The Impact of Stress On Your Menstrual Cycle: How to Find Balance – somedays

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The Impact of Stress On Your Menstrual Cycle: How to Find Balance

The Impact of Stress On Your Menstrual Cycle: How to Find Balance

Stress—whether its source is a taxing work life, a trialed relationship dynamic, a traumatic event in your childhood, training for an ultra marathon, taking a full course load at an academic institution, or being a parent—is an embodied experience that echoes in the body after it’s initial instigation. The brain and body systems that process emotional and physical stress are deeply connected with the hormonal apparatus and the nervous system. Therefore, chronic stress and the experience of an individual's menstrual cycle are going to be inextricably linked.

What is Stress?

Not all stress is bad; stress is the body's natural response to perceived threats or challenges. The body's perception of a stressor, triggers a cascade of hormones, including adrenaline and cortisol, which prepare the body to deal with the situation—often referred to as the "fight or flight" response. Small doses of stress, or acute stress which happens within a few minutes to a few hours, can keep us alert and focused. However, chronic stress and regular stressors can lead to a host of health issues due to the excess of adrenaline and cortisol in the body.

What Causes Stress?

What is considered stress for you will be different from someone else, and will change throughout your lifetime depending on a variety of factors. 

Some common external chronic stressors include work pressures, financial difficulties, relationship problems, natural disasters, physical accidents and major life changes like moving or losing a loved one. On a personal note, I discovered that during a very hormonally unbalanced time in my life, it was high-impact cardio such as sprinting and HIIT workouts paired with an intensive academic program that was triggering my irregular period as well as a handful of other symptoms for over a year. These external stressors can and most likely manifest internally. Internal stressors are thoughts, feelings, and how we perceive challenges. Mental health diagnoses can be an internal source of chronic stress.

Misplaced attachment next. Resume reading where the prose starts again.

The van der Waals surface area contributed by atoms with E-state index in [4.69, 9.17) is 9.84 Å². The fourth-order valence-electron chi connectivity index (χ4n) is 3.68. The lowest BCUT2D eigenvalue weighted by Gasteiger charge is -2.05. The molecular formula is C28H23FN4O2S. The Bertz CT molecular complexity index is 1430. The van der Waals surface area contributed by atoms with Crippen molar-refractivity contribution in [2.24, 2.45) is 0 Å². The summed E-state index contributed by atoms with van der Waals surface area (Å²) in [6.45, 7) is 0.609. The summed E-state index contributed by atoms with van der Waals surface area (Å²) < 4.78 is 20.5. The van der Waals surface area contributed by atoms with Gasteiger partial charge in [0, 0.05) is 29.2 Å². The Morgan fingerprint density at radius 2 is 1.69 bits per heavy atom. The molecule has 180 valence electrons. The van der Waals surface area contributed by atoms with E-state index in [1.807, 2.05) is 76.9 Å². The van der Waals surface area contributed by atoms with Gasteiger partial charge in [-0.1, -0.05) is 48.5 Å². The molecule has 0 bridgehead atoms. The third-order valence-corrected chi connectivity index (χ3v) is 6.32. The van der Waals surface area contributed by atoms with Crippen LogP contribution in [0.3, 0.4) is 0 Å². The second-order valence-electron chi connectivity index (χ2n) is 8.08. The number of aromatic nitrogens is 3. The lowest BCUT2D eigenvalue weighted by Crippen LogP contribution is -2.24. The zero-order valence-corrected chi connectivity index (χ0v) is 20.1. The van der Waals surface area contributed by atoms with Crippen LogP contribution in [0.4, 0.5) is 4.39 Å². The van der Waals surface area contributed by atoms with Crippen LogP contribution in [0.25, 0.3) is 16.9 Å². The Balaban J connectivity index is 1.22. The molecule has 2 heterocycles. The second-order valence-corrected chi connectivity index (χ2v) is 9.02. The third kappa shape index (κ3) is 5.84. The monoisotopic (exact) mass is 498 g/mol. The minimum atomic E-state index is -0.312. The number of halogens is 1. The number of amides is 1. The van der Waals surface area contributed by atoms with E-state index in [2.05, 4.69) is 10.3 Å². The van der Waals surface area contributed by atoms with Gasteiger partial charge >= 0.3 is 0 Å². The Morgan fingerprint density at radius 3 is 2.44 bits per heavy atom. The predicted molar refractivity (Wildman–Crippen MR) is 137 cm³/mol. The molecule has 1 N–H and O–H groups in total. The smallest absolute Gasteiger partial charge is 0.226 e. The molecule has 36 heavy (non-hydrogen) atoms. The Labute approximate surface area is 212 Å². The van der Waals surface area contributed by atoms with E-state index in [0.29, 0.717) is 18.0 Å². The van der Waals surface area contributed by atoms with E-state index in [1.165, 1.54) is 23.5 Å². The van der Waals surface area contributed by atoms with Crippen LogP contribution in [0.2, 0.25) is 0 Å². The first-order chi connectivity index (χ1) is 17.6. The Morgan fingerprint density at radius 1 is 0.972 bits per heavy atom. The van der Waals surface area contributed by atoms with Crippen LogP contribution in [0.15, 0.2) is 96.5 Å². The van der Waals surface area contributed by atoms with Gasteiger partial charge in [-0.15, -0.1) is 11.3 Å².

Understanding your own personal chronic stressors can be a complex and timely process—be patient with yourself. Consider carving out regular 5-10 minute check-ins where you list down your perceived chronic stressors in your life, even if you can’t necessarily change or get rid of those things. Just acknowledging the chronic stressors in your life. 

How Can Stress Impact My Menstrual Cycle?

Stress impacts your menstrual cycle through its effect on the hypothalamus, a part of your brain that regulates hormones. When you're stressed, the hypothalamus releases corticotropin-releasing hormone (CRH), which prompts the adrenal glands to release cortisol. The body under stress is expressing unreadiness for ovulation and pregnancy, therefore elevated stress, especially chronic, will most likely disrupt your menstrual cycle. Here are some common impacts that stress can have on the menstrual cycle:  

Hormonal Changes 

Cortisol and adrenaline can disrupt the normal balance of estrogen and progesterone in the body, key reproductive hormones in a healthy cycle. 

Anovulation 

High levels of stress can cause the release of gonadotropin-releasing hormone (GnRH), which affects the release of luteinizing hormone (LH) and follicle-stimulating hormone (FSH), key hormones in ovulation. This disruption can prevent ovulation from occurring, resulting in skipped menstruation or infertility. Even if ovulation occurs, stress may affect the quality of the ovulation cycle. 

Irregular Periods

High-stress levels can delay ovulation, causing your period to be late or skipped altogether.

Heavier or Lighter Flow

Stress can affect the thickness of the uterine lining, resulting in a heavier or lighter menstrual flow.

Increased PMS Symptoms

Stress can exacerbate premenstrual syndrome (PMS) symptoms like bloating, mood swings, and cramps.

Heightened Pain Sensitivity